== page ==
SAFER AT HOME – DAY THIRTY-TWO

th (2).jpeg

May 4, 2020

There’s a challenge trending on Facebook where people are asked to post the ten most influential albums they listened to growing up. I’m seeing lots of variety but none of the albums that most influenced me.  See, I was never all that into collecting music or developing a musical style or taste. My vinyl influences were of a different genre but they nevertheless greatly helped to shape my personality.  So without further ado…

Number 10: That Was The Year That Was – Tom Lehrer.

220px-That_Was_The_Year_That_Was.jpg

It was a live album recorded at the hungry i in San Francisco, containing performances by Tom Lehrer of satiric topical songs he originally wrote for the NBC television series That Was The Week That Was. I can still remember all the words to “New Math.”

Number 9: An Evening with Mike Nichols and Elaine May.

Eveningnicholsmay.jpg

A Grammy award winning album that features selected pieces from their Broadway show of the same name. Nichols went on to become an acclaimed Hollywood director (The Graduate, Catch-22. The Birdcage). I performed one of their skits in high school.

Number 8: The Wonderful World of Jonathan Winters.

220px-TheWonderfulWorldOfJonathanWinters-AlbumCover.jpg

Wildly inventive, utilizing improvisational humor, Winters was the Robin Williams of his day. Williams may have been better, but Winters was first.

Number 7: The First Family.

220px-TFF_cover.jpg

A good-natured parody of then-President John F. Kennedy. Issued by Cadence Records, The First Family became the “largest and fastest selling record in the history of the record industry. This and Tom Lehrer’s album were my introduction into political humor.

Number 6: My Son, the Nut – Alan Sherman.

220px-My_Son,_the_Nut.jpeg

 My Son, the Nut was the last comedy album to hit #1 on the Billboard 200 for over half a century, until “Weird Al” Yankovic’s Mandatory Fun in 2014. The classic “Hello Muddah, Hello Faddah: A Letter From Camp” was cut one on side two.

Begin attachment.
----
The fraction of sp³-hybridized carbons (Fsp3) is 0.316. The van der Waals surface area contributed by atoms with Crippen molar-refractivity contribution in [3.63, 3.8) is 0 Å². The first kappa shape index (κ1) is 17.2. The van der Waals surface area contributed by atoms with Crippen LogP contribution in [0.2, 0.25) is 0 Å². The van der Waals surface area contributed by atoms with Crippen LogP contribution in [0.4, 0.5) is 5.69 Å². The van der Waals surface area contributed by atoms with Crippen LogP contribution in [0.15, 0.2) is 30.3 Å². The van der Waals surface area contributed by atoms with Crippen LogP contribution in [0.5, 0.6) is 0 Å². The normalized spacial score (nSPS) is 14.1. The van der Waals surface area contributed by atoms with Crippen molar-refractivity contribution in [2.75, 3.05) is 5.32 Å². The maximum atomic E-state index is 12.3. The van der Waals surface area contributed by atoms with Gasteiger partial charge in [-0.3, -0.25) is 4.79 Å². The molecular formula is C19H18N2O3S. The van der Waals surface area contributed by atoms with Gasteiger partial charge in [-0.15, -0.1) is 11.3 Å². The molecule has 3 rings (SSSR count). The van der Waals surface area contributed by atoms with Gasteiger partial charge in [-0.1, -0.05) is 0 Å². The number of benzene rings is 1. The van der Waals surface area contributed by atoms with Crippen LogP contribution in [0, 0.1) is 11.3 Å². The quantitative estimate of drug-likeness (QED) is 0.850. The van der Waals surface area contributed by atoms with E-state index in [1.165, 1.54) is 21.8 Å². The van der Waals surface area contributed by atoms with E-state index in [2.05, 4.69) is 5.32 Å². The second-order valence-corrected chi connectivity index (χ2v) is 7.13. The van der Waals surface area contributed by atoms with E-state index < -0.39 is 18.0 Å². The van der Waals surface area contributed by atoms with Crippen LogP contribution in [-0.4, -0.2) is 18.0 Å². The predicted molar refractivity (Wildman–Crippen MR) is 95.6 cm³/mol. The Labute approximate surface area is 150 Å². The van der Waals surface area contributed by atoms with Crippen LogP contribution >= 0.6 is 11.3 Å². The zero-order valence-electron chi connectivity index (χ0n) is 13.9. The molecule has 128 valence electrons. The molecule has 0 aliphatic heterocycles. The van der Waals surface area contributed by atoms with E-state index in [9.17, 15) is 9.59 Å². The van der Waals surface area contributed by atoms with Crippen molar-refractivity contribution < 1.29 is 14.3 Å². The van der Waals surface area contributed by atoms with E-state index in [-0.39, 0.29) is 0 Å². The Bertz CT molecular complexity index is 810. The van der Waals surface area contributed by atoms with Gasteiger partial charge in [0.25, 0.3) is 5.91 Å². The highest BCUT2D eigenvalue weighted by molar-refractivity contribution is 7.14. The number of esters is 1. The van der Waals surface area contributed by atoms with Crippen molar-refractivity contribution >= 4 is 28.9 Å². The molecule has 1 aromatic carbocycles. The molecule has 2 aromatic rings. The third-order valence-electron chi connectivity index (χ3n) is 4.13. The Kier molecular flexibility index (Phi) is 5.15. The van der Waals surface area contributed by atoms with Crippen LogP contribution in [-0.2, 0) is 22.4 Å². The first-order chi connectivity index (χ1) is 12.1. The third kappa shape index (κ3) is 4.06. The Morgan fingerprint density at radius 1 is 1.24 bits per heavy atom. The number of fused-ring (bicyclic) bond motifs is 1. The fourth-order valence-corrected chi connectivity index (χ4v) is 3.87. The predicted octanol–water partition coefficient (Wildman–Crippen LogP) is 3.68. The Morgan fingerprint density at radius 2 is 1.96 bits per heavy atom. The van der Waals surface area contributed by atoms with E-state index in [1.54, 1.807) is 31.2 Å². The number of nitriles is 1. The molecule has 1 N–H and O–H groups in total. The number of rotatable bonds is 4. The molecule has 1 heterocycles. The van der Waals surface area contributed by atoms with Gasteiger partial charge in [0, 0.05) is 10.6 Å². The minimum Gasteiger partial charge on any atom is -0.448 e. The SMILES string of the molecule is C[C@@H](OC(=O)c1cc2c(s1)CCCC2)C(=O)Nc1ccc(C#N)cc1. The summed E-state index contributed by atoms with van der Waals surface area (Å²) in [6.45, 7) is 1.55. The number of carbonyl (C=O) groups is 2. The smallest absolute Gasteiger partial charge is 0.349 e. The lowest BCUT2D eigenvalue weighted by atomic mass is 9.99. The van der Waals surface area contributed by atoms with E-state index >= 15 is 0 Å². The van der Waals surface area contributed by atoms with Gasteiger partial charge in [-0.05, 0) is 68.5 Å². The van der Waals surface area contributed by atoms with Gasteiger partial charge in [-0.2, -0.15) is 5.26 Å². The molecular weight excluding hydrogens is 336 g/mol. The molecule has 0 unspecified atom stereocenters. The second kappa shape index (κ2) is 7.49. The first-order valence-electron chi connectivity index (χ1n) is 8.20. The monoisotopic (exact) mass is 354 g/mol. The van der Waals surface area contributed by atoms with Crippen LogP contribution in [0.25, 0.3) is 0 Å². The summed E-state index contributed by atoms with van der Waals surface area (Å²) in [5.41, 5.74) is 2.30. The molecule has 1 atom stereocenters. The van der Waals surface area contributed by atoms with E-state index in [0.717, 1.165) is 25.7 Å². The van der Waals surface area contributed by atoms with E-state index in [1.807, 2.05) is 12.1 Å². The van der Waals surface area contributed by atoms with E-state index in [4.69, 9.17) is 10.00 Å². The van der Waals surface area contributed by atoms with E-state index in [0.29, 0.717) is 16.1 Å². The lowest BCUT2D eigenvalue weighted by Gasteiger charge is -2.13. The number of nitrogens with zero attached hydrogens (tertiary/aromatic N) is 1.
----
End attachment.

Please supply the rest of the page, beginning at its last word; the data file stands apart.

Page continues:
Number 5: Class Clown – George Carlin.

220px-GC_Class_Clown.png

 With the Seven Words You Can Never Say On Television, Carlin brilliantly demonstrated how humor can be used to deliver a powerful social message.

Number 4: Pardon my Blooper! – Kermit Shafer.

kermitschafer407325 vol 1.jpg

 A collection of live radio and television mistakes, usually of an embarrassing nature. A guilty pleasure, it never failed to have me doubled up in laughter, no matter how many times I heard it.

Number 3: To Russell, My Brother, Whom I Slept With – Bill Cosby.

Billcosbyrussell.jpg

Regardless of the reprehensible choices he made in his personal life, there is no denying that as a comedic storyteller, there were few in his league.  Spin Magazine once chose this 1968 recording as the greatest comedy album of all time.

Number 2: Mom Always Liked You Best – The Smothers Brothers.

220px-Mom_Always_Liked_You_Best.jpg

 The personalities, the banter, the musical talent, they were one of my favorite comedic acts. I loved their TV show as well.

Number 1: The Button Down Mind of Bob Newhart.

The_Button-Down_Mind_of_Bob_Newhart.png

This recording won Album of the Year at the 1961 Grammy Awards, where Newhart was named Best New Artist; it was the first comedy album to win Album of the Year and the only time a comedian had won Best New Artist. His delivery probably did more to shape my humor than any other influence. 

Michael Ondrasik and Home Video Studio Mount Dora specialize in the preservation of family memories through the digitalization of film, videotapes, audio recordings, photos, negatives, and slides. For more information, call 352-735-8550 or visit our website.

Leave a Reply